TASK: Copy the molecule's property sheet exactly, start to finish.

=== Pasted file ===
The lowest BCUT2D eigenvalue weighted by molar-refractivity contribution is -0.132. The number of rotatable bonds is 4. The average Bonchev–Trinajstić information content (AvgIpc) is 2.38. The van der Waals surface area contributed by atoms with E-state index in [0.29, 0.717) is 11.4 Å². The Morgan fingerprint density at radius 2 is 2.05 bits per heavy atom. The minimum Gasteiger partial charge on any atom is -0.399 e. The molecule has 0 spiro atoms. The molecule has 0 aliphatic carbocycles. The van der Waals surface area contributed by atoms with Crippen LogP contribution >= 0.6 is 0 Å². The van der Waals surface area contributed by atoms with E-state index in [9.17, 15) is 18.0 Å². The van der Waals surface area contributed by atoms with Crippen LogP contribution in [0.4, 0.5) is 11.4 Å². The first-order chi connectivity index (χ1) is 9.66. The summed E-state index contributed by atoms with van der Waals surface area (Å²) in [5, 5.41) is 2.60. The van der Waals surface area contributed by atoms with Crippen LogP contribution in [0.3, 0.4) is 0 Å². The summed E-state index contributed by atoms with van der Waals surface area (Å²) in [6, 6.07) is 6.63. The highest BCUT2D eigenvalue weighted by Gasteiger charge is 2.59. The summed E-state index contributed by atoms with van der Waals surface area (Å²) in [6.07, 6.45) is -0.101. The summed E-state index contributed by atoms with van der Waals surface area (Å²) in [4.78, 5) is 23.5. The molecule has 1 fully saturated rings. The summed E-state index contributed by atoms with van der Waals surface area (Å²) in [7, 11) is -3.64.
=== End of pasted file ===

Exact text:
The lowest BCUT2D eigenvalue weighted by molar-refractivity contribution is -0.132. The number of rotatable bonds is 4. The average Bonchev–Trinajstić information content (AvgIpc) is 2.38. The van der Waals surface area contributed by atoms with E-state index in [0.29, 0.717) is 11.4 Å². The Morgan fingerprint density at radius 2 is 2.05 bits per heavy atom. The minimum Gasteiger partial charge on any atom is -0.399 e. The molecule has 0 spiro atoms. The molecule has 0 aliphatic carbocycles. The van der Waals surface area contributed by atoms with Crippen LogP contribution >= 0.6 is 0 Å². The van der Waals surface area contributed by atoms with E-state index in [9.17, 15) is 18.0 Å². The van der Waals surface area contributed by atoms with Crippen LogP contribution in [0.4, 0.5) is 11.4 Å². The first-order chi connectivity index (χ1) is 9.66. The summed E-state index contributed by atoms with van der Waals surface area (Å²) in [5, 5.41) is 2.60. The van der Waals surface area contributed by atoms with Crippen LogP contribution in [0.3, 0.4) is 0 Å². The summed E-state index contributed by atoms with van der Waals surface area (Å²) in [6, 6.07) is 6.63. The highest BCUT2D eigenvalue weighted by Gasteiger charge is 2.59. The summed E-state index contributed by atoms with van der Waals surface area (Å²) in [6.07, 6.45) is -0.101. The summed E-state index contributed by atoms with van der Waals surface area (Å²) in [4.78, 5) is 23.5. The molecule has 1 fully saturated rings. The summed E-state index contributed by atoms with van der Waals surface area (Å²) in [7, 11) is -3.64.